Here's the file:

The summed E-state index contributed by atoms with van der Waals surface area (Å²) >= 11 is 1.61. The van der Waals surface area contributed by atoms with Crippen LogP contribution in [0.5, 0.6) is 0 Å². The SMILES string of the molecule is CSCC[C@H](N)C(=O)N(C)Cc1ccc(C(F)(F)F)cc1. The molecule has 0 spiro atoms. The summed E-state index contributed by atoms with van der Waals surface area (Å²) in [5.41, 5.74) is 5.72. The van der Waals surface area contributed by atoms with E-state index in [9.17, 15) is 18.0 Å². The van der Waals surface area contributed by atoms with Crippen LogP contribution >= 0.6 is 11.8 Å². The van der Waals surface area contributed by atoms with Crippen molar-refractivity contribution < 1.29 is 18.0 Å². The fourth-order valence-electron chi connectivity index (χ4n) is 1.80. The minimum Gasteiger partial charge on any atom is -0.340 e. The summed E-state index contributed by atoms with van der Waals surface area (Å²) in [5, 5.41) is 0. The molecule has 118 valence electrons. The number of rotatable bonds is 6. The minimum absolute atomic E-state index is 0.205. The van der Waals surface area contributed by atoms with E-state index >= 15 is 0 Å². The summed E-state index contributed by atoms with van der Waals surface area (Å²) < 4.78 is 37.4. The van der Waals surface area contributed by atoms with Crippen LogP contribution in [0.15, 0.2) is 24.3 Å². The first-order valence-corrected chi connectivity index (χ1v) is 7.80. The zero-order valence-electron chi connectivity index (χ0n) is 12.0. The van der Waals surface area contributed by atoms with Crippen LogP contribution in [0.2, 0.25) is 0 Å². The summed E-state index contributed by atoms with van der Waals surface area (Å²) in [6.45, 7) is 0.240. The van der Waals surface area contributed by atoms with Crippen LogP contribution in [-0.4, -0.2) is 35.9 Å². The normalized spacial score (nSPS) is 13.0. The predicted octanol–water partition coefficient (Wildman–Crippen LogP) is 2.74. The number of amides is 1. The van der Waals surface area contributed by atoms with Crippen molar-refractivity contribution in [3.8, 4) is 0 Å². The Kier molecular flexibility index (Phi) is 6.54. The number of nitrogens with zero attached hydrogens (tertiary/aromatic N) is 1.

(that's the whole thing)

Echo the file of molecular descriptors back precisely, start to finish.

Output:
The summed E-state index contributed by atoms with van der Waals surface area (Å²) >= 11 is 1.61. The van der Waals surface area contributed by atoms with Crippen LogP contribution in [0.5, 0.6) is 0 Å². The SMILES string of the molecule is CSCC[C@H](N)C(=O)N(C)Cc1ccc(C(F)(F)F)cc1. The molecule has 0 spiro atoms. The summed E-state index contributed by atoms with van der Waals surface area (Å²) in [5.41, 5.74) is 5.72. The van der Waals surface area contributed by atoms with E-state index in [9.17, 15) is 18.0 Å². The van der Waals surface area contributed by atoms with Crippen LogP contribution >= 0.6 is 11.8 Å². The van der Waals surface area contributed by atoms with Crippen molar-refractivity contribution < 1.29 is 18.0 Å². The fourth-order valence-electron chi connectivity index (χ4n) is 1.80. The minimum Gasteiger partial charge on any atom is -0.340 e. The summed E-state index contributed by atoms with van der Waals surface area (Å²) in [5, 5.41) is 0. The molecule has 118 valence electrons. The number of rotatable bonds is 6. The minimum absolute atomic E-state index is 0.205. The van der Waals surface area contributed by atoms with E-state index >= 15 is 0 Å². The summed E-state index contributed by atoms with van der Waals surface area (Å²) < 4.78 is 37.4. The van der Waals surface area contributed by atoms with Crippen LogP contribution in [0.15, 0.2) is 24.3 Å². The first-order valence-corrected chi connectivity index (χ1v) is 7.80. The zero-order valence-electron chi connectivity index (χ0n) is 12.0. The van der Waals surface area contributed by atoms with Crippen LogP contribution in [0.2, 0.25) is 0 Å². The summed E-state index contributed by atoms with van der Waals surface area (Å²) in [6.45, 7) is 0.240. The van der Waals surface area contributed by atoms with Crippen LogP contribution in [-0.4, -0.2) is 35.9 Å². The normalized spacial score (nSPS) is 13.0. The predicted octanol–water partition coefficient (Wildman–Crippen LogP) is 2.74. The number of amides is 1. The van der Waals surface area contributed by atoms with Crippen molar-refractivity contribution in [3.8, 4) is 0 Å². The Kier molecular flexibility index (Phi) is 6.54. The number of nitrogens with zero attached hydrogens (tertiary/aromatic N) is 1.